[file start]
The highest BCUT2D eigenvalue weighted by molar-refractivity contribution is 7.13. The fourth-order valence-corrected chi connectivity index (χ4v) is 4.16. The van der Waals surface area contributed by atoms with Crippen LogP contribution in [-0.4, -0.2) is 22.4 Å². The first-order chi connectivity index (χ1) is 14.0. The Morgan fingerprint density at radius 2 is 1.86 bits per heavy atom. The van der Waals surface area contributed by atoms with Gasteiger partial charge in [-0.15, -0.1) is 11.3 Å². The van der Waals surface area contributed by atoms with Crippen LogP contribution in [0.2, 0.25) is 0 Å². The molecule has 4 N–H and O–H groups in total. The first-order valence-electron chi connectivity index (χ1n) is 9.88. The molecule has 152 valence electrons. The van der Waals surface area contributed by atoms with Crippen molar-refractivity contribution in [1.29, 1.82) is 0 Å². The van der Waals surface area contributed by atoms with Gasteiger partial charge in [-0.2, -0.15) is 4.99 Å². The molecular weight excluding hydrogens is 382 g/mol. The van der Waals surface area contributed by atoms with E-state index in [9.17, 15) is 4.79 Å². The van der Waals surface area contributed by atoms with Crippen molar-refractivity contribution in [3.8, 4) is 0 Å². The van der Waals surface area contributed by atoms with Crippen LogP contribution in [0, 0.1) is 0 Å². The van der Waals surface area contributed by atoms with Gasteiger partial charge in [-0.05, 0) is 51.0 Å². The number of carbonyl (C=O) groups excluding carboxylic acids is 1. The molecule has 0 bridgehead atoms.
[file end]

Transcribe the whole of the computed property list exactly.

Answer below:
The highest BCUT2D eigenvalue weighted by molar-refractivity contribution is 7.13. The fourth-order valence-corrected chi connectivity index (χ4v) is 4.16. The van der Waals surface area contributed by atoms with Crippen LogP contribution in [-0.4, -0.2) is 22.4 Å². The first-order chi connectivity index (χ1) is 14.0. The Morgan fingerprint density at radius 2 is 1.86 bits per heavy atom. The van der Waals surface area contributed by atoms with Gasteiger partial charge in [-0.15, -0.1) is 11.3 Å². The van der Waals surface area contributed by atoms with Crippen LogP contribution in [0.2, 0.25) is 0 Å². The molecule has 4 N–H and O–H groups in total. The first-order valence-electron chi connectivity index (χ1n) is 9.88. The molecule has 152 valence electrons. The van der Waals surface area contributed by atoms with Crippen molar-refractivity contribution in [1.29, 1.82) is 0 Å². The van der Waals surface area contributed by atoms with Gasteiger partial charge in [-0.2, -0.15) is 4.99 Å². The molecular weight excluding hydrogens is 382 g/mol. The van der Waals surface area contributed by atoms with E-state index in [9.17, 15) is 4.79 Å². The van der Waals surface area contributed by atoms with Crippen molar-refractivity contribution in [3.8, 4) is 0 Å². The van der Waals surface area contributed by atoms with Crippen LogP contribution in [0, 0.1) is 0 Å². The van der Waals surface area contributed by atoms with Gasteiger partial charge in [-0.05, 0) is 51.0 Å². The number of carbonyl (C=O) groups excluding carboxylic acids is 1. The molecule has 0 bridgehead atoms.